However, what we have heard from the Gospel was the other way around. Jesus made that event to teach something to the people. He emphasized the qualities of children who are dependent to adults. This reveals that children are more open and trusting to people around them. They are open to the surprises of God. Thus, their humility and simplicity make them also sensitive to God’s presence.
In today’s readings we are invited to dwell on both qualities of children, of their weakness and strength from which we adults could greatly learn. So, I want you to remember these two characteristics, the attitudes of being childish and childlike.
Being “childish” reveals our negative and selfish attitudes. A child can throw up tantrums when he/she will not get what he/she wants. When this happens, a child cries aloud and would even scream on the spot particularly when there are more people around. This is unconsciously by a child to draw attention. This attitude is an unconscious form of control and manipulation towards a parent until the parent gives in to what the child wants.
Being childish is being selfish to get what we want no matter how unfair that would be to others. Being childish only focuses on what “satisfies me” – for self-satisfaction and on what “I can gain”- for self-promotion. Thus, being childish prevents us to “listen” to what is more important. It also prevents us to believe and to accept other ideas because we are already convinced of our own judgments and beliefs.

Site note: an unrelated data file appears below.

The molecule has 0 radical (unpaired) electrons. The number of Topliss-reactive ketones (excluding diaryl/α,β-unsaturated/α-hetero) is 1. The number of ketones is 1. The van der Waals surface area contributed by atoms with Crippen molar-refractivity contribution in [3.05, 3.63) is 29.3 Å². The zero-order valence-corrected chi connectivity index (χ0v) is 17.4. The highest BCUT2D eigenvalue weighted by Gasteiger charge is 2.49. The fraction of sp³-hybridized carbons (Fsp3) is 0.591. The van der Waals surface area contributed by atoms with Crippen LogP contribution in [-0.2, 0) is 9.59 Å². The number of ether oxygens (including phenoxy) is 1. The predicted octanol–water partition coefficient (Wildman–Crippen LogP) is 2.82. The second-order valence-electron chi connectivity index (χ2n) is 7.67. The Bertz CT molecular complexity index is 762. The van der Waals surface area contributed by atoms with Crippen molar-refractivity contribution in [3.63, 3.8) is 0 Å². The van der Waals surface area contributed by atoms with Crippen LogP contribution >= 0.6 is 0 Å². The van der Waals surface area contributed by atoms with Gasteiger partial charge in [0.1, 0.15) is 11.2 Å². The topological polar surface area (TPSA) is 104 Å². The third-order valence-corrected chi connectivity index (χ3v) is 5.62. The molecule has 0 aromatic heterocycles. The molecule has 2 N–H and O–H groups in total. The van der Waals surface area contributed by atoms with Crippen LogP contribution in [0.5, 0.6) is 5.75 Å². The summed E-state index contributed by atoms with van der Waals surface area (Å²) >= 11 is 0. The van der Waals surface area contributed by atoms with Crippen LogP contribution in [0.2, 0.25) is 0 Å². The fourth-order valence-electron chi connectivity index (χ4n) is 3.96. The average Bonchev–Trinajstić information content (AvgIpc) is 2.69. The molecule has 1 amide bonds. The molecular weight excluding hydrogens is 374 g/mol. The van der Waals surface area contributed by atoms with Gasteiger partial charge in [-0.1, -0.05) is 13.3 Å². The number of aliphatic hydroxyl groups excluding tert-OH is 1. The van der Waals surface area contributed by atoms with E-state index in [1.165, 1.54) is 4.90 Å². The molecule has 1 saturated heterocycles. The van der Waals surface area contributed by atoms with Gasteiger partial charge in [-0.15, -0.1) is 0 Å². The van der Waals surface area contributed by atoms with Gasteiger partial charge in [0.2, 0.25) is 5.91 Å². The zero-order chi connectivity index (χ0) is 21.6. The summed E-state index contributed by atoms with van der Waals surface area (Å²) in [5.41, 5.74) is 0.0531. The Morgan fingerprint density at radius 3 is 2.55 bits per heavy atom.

This is what our first reading from the Book of Joshua tells us. Joshua reminded the people to “put away the strange gods that were among them.” The tendency of the people to seek strange gods other the true God was a form of selfishness. They sought the gods of their foreign neighbors because they believed that those gods can satisfy their wants and desires. And because God’s way is difficult and different so the people would choose an easy one.
This happens also to us when we opt to choose our personal desires rather than God’s desires, or when we choose to trust our human will and understanding rather than God’s wisdom, or when we desire to become dependent with our addictions and compulsive behaviors rather than God’s invitation for us to be free.
Being childish makes us blind to what God shows us and to what is happening around us today. We refuse to see the suffering of others because we tend to only see ourselves. This attitude would also make us deaf to what God is telling us now. It makes us deaf to the many cries of those who are continually killed, murdered, abused and oppressed because we only tend to listen to our own cry for self-satisfaction.
Hence, Jesus calls us to put away our strange gods and those childish attitudes in us and to become childlike. A person who is childlike listens and discerns to God’s desires. It means that despite our insecurities and anxieties in life, we put our trust in the generosity of God. It also requires that we grow in our confidence with God.
And when we learn these, then, we allow ourselves to be surprised by God because we become open and welcoming of God’s presence. Our sensitivity to God’s presence shall move us too to become aware of the needs of others which makes us self-giving and life-giving to others, a true quality of being childlike. Hinuat pa.
Jom Baring, CSsR